House of Cards – Season 2


There is nothing like a little political espionage to break you out of the winter doldrums.

Netflix really couldn’t have timed their release of the second season of House of Cards any better. Going into the Presidents’ Day long weekend, I was in something of a slump. Between a rough couple of weeks both at work and in my personal life and the incessant snow and cold, I really needed a distraction. Unfortunately for me, the Olympics have pretty much derailed all regular television and I wasn’t desperate enough to go see any of the dreck that is at the cinema. I was even without my pal Jimmy Fallon to make me laugh as there was a week hiatus between the ending of Late Night and the beginning of The Tonight Show. So it was like a gift from the heavens when I could binge watch House of Cards and lose myself in political scandal and maneuvering. From late Friday evening until Sunday afternoon, I immersed myself in the power hungry world of Frank Underwood (Kevin Spacey).

And it definitely did not disappoint.

In the first season of House of Cards, a lot of time had to be spent building the world in which the series takes place; we had to meet all the important players and understand their relationships to one another and their secrets before the show could really dive into the insanity and constant positioning and repositioning for power. With that groundwork already established, the second season doesn’t have to take its time and can dive right into the juicy stuff. Season two hits the ground running, literally, picking up just minutes after the season one finale that found Frank and his wife Claire (Robin Wright) going out for a midnight jog. Because the entire season is posted at one time and there is an assumption that most people will watch multiple episodes in one sitting, the normal storytelling structure just doesn’t apply to House of Cards. Cliffhangers don’t really apply, since the viewer can jump right into the next episode if they wish, so big moments that might be saved for later in the season can pop up at any moment in the series. Within the first hour of the series, the first of many game changing moments occurs; I was audibly shocked by what transpired and I knew that I was in for quite a crazy ride. It may have been the first surprise of the season, but it certainly wasn’t the last. The stakes are higher in the second season, which is saying a lot since plenty of shenanigans (including murder) transpired in the first. But as Frank accumulates power, his moves have to become bigger to maintain his position. To say more would be to spoil much of the fun; just know that things move more quickly and dramatically in the second season. There may be some new players in the game, but the word of the day is still manipulation.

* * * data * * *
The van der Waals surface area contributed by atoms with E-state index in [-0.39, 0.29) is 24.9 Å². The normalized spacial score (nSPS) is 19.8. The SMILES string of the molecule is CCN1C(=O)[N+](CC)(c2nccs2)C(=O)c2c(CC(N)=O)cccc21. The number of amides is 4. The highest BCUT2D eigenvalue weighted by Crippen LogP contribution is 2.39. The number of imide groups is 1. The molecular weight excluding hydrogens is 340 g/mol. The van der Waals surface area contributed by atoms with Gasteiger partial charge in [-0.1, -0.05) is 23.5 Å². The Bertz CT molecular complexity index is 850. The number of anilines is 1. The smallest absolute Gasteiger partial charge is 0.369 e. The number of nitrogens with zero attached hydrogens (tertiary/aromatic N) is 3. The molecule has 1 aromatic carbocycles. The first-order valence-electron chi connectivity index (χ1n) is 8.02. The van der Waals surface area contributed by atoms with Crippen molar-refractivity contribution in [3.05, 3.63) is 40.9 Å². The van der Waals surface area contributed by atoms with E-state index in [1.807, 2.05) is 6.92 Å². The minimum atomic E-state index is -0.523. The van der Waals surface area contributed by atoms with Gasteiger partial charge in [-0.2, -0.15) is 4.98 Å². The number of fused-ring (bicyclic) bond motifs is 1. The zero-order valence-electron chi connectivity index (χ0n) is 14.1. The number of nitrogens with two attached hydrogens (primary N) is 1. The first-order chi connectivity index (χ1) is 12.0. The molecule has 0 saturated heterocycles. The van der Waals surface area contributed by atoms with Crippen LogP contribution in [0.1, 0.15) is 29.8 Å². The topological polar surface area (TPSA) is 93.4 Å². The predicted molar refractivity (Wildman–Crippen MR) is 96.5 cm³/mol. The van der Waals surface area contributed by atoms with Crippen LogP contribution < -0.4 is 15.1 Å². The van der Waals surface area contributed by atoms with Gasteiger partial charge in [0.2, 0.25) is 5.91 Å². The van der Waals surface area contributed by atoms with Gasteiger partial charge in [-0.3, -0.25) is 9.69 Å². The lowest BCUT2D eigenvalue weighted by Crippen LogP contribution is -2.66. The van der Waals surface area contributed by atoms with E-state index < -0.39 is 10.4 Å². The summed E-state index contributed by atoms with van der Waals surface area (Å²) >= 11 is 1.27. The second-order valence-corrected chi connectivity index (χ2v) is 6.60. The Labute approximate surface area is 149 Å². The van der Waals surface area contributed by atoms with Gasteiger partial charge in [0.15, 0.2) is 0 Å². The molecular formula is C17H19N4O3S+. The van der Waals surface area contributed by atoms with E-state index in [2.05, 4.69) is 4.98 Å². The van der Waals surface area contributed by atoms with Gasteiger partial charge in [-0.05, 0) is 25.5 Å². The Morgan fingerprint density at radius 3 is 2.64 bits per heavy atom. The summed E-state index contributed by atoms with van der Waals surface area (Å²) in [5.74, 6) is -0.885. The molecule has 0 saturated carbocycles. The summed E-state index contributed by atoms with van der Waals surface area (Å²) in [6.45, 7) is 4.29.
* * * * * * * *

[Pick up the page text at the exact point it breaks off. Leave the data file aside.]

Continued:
One of those new players is Deadwood alumni Molly Parker, who is welcome addition as a potential ally for Frank.  As a member of Underwood’s party, she has similar goals as Frank but also has her own way of doing things. Another new face will be familiar to fans of It’s Always Sunny in Philadelphia – Jimmi Simpson (one of the McPoyle brothers on Sunny) turns up as computer hacker Gavin Orsay. Some returning characters are increased in prominence; Robin Wright becomes more central to the political storylines when a secret from her past is revealed. Gerald McRaney (Raymond Tusk) was introduced at the end of the first season, but is a prominent player in the second. Even BBQ maven Freddy (The Wire’s Reg E. Cathey) is given more room to shine. Some of the characters that are given more screen time aren’t worthy of this promotion; I quickly got bored with reporter Lucas Goodwin (Sebastian Arcelus) and his part in the series. I also could have done with a continued focus on Rachel (Rachel Brosnahan); I felt that her story had really wrapped itself up in the first season.